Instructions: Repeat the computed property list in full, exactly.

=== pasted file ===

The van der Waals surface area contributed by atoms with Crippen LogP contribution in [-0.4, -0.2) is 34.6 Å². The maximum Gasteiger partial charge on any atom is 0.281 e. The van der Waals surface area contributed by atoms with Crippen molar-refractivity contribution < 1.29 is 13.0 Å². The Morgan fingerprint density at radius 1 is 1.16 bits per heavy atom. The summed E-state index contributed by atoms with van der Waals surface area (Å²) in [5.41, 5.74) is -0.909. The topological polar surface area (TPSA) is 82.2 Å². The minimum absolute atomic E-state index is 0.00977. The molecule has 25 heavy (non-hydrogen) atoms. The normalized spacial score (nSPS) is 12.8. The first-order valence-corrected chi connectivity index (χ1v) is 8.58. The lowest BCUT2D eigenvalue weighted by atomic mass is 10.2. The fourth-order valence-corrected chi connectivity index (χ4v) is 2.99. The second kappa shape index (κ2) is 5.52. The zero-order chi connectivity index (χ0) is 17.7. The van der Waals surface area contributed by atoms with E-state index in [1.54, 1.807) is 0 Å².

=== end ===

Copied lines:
The van der Waals surface area contributed by atoms with Crippen LogP contribution in [-0.4, -0.2) is 34.6 Å². The maximum Gasteiger partial charge on any atom is 0.281 e. The van der Waals surface area contributed by atoms with Crippen molar-refractivity contribution < 1.29 is 13.0 Å². The Morgan fingerprint density at radius 1 is 1.16 bits per heavy atom. The summed E-state index contributed by atoms with van der Waals surface area (Å²) in [5.41, 5.74) is -0.909. The topological polar surface area (TPSA) is 82.2 Å². The minimum absolute atomic E-state index is 0.00977. The molecule has 25 heavy (non-hydrogen) atoms. The normalized spacial score (nSPS) is 12.8. The first-order valence-corrected chi connectivity index (χ1v) is 8.58. The lowest BCUT2D eigenvalue weighted by atomic mass is 10.2. The fourth-order valence-corrected chi connectivity index (χ4v) is 2.99. The second kappa shape index (κ2) is 5.52. The zero-order chi connectivity index (χ0) is 17.7. The van der Waals surface area contributed by atoms with E-state index in [1.54, 1.807) is 0 Å².